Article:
11. Jones KE., et al. “Global trends in emerging infectious diseases”. Nature 451 (2008): 990-993.
  12. Dufour B and Hendrikx P. “Epidemiological surveillance in animal health, 2nd Ed”. World Organisation for Animal Health, Paris. Government’s foresight project, infectious diseases: preparing for the future (2009): 1-24.
  13. WHO. Integrated Control of Neglected Zoonotic Diseases in Africa, Report of a joint meeting, ILRI Nairobi, 13-15 November (2007).
  14. Brahmbhatt M. “Avian and Human Pandemic Influenza - Economic and Social Impacts”. Genèva, Switzerland: WHO, Discussion at the WHO Headquarters on November 7-9 (2005).
  15. Scott M., et al. “Transgenetic investigations of the species barrier and prion strains”. In Prion Biology and Diseases, 2nd ed. (Prusiner, S. B., ed.). (2004): 435-544.
  16. Hulebak K., et al. “Integration of animal health, food pathogen and foodborne disease surveillance in the Americas”. Revue Scientifique et Technique 32 (2013): 529-538.
  17. Salman MD. “Surveillance and Monitoring Systems for Animal Health Programs and Disease Surveys”. Animal Disease Surveillance and Survey Systems (2003): 3-13.
  18. Christensen J. “Epidemiological Concepts Regarding Disease Monitoring and Surveillance”. Acta Veterinaria Scandinavica 94 (2001): 11-16.
  19. Hueston WD. “Assessment of national systems for the surveillance and monitoring of animal health”. Revue scientifique et technique 12 (1993): 1187-1196. 
  20. Zepeda C., et al. “The role of veterinary epidemiology and veterinary services in complying with the World Trade Organization SPS agreement”. Preventive Veterinary Medicine 67 (2005): 125-140.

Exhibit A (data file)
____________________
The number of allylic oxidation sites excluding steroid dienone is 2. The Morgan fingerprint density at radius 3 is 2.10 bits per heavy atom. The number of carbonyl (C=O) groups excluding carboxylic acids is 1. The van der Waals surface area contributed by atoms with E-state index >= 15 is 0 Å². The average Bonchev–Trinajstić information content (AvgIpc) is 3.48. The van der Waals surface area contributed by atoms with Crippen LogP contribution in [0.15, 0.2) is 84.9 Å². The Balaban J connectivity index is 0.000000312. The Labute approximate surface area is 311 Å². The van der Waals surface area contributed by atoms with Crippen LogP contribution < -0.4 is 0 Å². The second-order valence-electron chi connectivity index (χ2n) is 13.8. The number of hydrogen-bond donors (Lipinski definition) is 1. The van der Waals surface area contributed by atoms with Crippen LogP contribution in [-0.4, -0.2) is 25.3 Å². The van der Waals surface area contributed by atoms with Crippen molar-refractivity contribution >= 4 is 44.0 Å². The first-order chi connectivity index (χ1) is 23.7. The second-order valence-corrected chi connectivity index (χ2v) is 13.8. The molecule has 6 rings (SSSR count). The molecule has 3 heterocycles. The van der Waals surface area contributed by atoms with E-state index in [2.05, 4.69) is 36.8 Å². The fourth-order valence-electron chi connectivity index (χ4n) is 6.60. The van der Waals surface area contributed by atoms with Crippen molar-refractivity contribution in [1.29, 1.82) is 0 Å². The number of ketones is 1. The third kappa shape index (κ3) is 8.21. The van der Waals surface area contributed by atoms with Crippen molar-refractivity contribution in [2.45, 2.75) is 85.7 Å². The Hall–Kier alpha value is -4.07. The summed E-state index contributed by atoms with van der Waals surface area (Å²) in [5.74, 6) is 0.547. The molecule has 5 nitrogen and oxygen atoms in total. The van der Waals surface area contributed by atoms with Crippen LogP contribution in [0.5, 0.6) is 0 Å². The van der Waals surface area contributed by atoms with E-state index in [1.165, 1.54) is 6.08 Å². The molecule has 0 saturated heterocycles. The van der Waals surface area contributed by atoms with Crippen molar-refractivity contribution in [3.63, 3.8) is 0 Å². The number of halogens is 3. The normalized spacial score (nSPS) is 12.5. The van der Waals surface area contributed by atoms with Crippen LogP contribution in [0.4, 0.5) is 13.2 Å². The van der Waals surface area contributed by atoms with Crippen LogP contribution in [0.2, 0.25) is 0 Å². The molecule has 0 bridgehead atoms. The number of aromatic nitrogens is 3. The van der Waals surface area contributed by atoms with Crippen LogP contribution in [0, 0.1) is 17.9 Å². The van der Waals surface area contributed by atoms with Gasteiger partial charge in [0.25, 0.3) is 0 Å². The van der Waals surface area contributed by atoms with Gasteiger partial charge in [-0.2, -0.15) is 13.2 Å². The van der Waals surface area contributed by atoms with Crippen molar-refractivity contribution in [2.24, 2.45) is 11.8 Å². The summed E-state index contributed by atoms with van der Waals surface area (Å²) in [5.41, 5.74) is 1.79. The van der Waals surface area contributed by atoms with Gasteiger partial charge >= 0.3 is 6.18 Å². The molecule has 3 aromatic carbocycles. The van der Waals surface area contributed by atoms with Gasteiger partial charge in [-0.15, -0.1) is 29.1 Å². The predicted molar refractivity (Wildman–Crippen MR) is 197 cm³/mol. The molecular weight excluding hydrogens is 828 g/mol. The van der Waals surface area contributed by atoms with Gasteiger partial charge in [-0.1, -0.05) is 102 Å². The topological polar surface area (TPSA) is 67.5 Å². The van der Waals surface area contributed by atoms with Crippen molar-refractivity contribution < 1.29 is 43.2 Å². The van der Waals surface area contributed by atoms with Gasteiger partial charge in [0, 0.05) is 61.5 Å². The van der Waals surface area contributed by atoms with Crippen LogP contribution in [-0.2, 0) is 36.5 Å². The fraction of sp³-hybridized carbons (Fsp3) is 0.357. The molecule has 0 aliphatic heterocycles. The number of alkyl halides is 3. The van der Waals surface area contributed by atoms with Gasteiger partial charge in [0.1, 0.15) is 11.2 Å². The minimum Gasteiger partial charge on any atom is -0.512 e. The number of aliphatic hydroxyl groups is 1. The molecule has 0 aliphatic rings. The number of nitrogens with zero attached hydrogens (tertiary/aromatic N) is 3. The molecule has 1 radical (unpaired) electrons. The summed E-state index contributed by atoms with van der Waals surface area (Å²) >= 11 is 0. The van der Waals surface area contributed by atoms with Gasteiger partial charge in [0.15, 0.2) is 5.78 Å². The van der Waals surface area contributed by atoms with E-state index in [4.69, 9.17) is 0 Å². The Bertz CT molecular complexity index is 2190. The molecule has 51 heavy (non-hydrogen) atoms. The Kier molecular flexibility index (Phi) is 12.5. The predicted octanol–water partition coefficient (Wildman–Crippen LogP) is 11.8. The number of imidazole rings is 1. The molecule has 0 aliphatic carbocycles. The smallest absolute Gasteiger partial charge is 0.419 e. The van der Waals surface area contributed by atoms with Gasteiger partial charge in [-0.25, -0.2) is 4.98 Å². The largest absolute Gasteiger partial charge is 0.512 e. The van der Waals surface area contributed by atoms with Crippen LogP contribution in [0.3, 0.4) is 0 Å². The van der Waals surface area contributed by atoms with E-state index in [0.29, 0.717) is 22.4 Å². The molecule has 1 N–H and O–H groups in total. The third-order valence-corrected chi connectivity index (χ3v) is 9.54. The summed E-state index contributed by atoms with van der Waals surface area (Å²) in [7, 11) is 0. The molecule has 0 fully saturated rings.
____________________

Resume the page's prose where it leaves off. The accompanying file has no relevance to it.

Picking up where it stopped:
21. Thacker SB., et al. “The Science of Public Health Surveillance”. Journal of Public Health Policy 10 (1989): 187-203.
  22. Stärk KD., et al. “Concepts for risk-based surveillance in the field of veterinary medicine and veterinary public health: review of current approaches”. BMC Health Services Research 6 (2006): 20.
  23. Tyagi E., et al. “Development of Genomic Surveillance Bioinformatics Modules”. Online Journal of Public Health Informatics 7.1 (2015): e96.
  24. Perez A., et al. “Global animal disease surveillance. Spatial and Spatio-temporal”. Epidemiology 2 (2011): 135-145.
  25. Wurtz RM and Popovich ML. “Animal Disease Surveillance: A Framework for Supporting Disease Detection in Public Health”. Scientific Technologies Corp (2002).
  26. Mariner JC. “Community -based animal health workers and disease sureveillance”. In Catley. A., Blakeway, S.L.T., (Eds).Community based Animal Health Care. ITDG Publishing, London, U.K. (2002): 24-272
  27. Dikid T., et al. “Emerging and re-emerging infections in India: An overview”. Indian Journal of Medical Research 138 (2013): 19-31.
  28. Pradhan HK. Animal Disease Surveillance and Control in India with reference to emerging/exotic diseases. Meeting of Experts of the State Parties to the Convention on the Prohibition of the development, Production and Stockpiling of bacteriological (Biological) and Toxin Weapons and on their Destruction. Geneva, 19-30 (2004).
  29. Ahuja V., et al. “Animal Health for poverty alleviation: A review of key issues for India”. Background paper prepared for “Livestock Review of the World Bank” (2008). 
  30. Bhatia R and Narain JP. “The Challenge of Emerging Zoonoses in Asia Pacific”. Asia Pacific Journal of Public Health 22.4 (2010): 388-394.
  31. Thierry Lefrançois and Thierry Pineau. “Public health and livestock: Emerging diseases in food animals”. Animal Frontiers 4.1 (2014): 4-6.
×

Citation

Citation: Barkha Sharma., et al. “Animal Disease Surveillance and Control: The Indian Perspective”. Acta Scientific Medical Sciences 2.3 (2020): 01-08.




Member In



News and Events


  • Certification for Review
    Acta Scientific certifies the Editors/reviewers for their review done towards the assigned articles of the respective journals.
  • Submission Timeline for March Issue
    The last date for submission of articles for regular Issues is April 15, 2020.
  • Publication Certificate
    Authors will be issued a "Publication Certificate" as a mark of appreciation for publishing their work.
  • Best Article of the Issue
    The Editors will elect one Best Article after each issue release. The authors of this article will be provided with a certificate of “Best Article of the Issue”.
  • Welcoming Article Submission
    Acta Scientific delightfully welcomes active researchers for submission of articles towards the upcoming issue of respective journals.
  • Contact US